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Editorial

The powerful hemostatic devices are one of the milestones for successful laparoscopic surgery

Horng, Huann-Cheng1; Tsui, Kuan-Hao2; Wang, Peng-Hui3,*

Author Information
Journal of the Chinese Medical Association: February 2018 - Volume 81 - Issue 2 - p 92-93
doi: 10.1016/j.jcma.2017.06.008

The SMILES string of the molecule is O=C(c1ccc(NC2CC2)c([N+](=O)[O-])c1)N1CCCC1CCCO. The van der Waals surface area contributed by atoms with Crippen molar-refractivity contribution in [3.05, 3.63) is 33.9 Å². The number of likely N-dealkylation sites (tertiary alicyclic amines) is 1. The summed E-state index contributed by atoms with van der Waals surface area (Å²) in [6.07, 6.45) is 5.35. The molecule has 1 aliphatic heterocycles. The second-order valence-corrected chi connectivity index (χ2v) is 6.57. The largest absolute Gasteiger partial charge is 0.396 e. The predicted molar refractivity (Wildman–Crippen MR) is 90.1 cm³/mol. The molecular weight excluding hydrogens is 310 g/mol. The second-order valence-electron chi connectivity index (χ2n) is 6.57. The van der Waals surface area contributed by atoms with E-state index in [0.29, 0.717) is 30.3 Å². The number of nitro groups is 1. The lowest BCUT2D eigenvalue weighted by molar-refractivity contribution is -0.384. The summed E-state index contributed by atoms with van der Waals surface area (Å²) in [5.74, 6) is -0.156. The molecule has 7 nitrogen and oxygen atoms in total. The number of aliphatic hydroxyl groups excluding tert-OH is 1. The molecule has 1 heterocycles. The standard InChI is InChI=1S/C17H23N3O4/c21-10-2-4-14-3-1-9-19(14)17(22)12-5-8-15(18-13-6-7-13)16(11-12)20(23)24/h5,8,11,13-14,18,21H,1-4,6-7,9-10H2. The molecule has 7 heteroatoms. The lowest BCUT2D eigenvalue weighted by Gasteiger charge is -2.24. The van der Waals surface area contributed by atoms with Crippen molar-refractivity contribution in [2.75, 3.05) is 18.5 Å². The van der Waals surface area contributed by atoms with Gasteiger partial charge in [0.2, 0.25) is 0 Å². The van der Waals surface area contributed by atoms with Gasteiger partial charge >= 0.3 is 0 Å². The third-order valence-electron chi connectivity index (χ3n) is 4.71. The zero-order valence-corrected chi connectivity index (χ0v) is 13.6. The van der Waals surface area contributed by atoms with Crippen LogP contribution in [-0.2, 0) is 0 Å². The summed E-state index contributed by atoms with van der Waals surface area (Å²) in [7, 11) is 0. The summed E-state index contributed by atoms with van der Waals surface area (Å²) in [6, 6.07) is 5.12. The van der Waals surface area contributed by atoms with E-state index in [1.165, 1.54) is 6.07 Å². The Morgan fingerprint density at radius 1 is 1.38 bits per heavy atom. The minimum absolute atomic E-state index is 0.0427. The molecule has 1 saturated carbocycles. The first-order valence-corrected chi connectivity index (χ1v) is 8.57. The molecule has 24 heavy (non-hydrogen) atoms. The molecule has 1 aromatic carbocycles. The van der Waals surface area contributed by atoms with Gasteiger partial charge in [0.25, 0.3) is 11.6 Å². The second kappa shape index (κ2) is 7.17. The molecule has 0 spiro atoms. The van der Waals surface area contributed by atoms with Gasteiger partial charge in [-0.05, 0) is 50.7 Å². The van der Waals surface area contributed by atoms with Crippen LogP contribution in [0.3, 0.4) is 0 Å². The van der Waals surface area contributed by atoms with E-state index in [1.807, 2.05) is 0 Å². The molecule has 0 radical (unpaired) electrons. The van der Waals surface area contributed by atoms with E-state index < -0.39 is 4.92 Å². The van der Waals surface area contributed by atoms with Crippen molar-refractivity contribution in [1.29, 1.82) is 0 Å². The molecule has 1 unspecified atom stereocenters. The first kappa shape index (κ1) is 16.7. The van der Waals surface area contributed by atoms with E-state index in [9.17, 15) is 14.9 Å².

Uterine fibroids are the most common benign uterine tumors, and the choice of treatment depends on the patient's age, the reason for treatment, the issue of fertility preservation, and the patient's preference.1 Uterine fibroids, undoubtedly, are one of the most frequently used indications for surgery, especially laparotomy,2 and uterine fibroids also contributed to the most frequent cause of hysterectomy.3 However, organ-preservation concept has been widely accepted in the modern medicine4; therefore, there are many strategies developed for minimizing the invasiveness of surgery (robotic, laparoscopic surgery, hysteroscopic surgery, etc.)5,6 and minimizing the needs for operation (medicine treatment, uterine artery embolization, etc.).7,8 It is very important to further improve the quality of life and outcome of uterine fibroid treatment, and of most importance, preservation of the future fertility ability is always considered. Among these treatments for uterine fibroids, myomectomy, a very popular and well-done procedure for the maintenance of future fertility, is still a complicated surgery when a minimally invasive approach is used. Therefore, any technique or instrument to minimize the surgery-related trauma, decrease surgery-related blood loss and improve the performance during operation is welcome.9,10 We are glad to learn that Dr. Huang's study published in this issue of the Journal of the Chinese Medical Association attempted to clarify the role of different hemostatic devices in the laparoscopic myomectomy.11